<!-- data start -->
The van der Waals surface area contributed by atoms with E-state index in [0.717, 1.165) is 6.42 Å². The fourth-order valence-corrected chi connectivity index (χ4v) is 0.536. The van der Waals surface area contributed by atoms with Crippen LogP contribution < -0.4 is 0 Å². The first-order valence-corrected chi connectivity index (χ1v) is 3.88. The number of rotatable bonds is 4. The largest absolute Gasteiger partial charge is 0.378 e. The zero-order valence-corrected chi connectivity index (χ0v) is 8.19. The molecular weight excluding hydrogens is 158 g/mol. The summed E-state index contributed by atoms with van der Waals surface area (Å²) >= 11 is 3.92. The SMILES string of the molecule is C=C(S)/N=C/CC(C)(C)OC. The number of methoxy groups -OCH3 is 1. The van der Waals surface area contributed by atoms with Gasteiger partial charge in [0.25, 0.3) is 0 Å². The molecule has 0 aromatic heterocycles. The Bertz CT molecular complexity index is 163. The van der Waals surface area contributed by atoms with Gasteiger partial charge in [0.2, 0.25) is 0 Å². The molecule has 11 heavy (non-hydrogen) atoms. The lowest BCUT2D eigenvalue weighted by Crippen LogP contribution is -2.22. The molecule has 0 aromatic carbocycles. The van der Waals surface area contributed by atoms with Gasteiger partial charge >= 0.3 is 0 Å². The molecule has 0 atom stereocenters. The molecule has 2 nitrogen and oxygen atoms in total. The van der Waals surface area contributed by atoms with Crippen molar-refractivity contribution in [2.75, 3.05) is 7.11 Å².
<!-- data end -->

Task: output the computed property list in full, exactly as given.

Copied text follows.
The van der Waals surface area contributed by atoms with E-state index in [0.717, 1.165) is 6.42 Å². The fourth-order valence-corrected chi connectivity index (χ4v) is 0.536. The van der Waals surface area contributed by atoms with Crippen LogP contribution < -0.4 is 0 Å². The first-order valence-corrected chi connectivity index (χ1v) is 3.88. The number of rotatable bonds is 4. The largest absolute Gasteiger partial charge is 0.378 e. The zero-order valence-corrected chi connectivity index (χ0v) is 8.19. The molecular weight excluding hydrogens is 158 g/mol. The summed E-state index contributed by atoms with van der Waals surface area (Å²) >= 11 is 3.92. The SMILES string of the molecule is C=C(S)/N=C/CC(C)(C)OC. The number of methoxy groups -OCH3 is 1. The van der Waals surface area contributed by atoms with Gasteiger partial charge in [0.25, 0.3) is 0 Å². The molecule has 0 aromatic heterocycles. The Bertz CT molecular complexity index is 163. The van der Waals surface area contributed by atoms with Gasteiger partial charge in [0.2, 0.25) is 0 Å². The molecule has 11 heavy (non-hydrogen) atoms. The lowest BCUT2D eigenvalue weighted by Crippen LogP contribution is -2.22. The molecule has 0 aromatic carbocycles. The van der Waals surface area contributed by atoms with Gasteiger partial charge >= 0.3 is 0 Å². The molecule has 0 atom stereocenters. The molecule has 2 nitrogen and oxygen atoms in total. The van der Waals surface area contributed by atoms with Crippen molar-refractivity contribution in [2.75, 3.05) is 7.11 Å².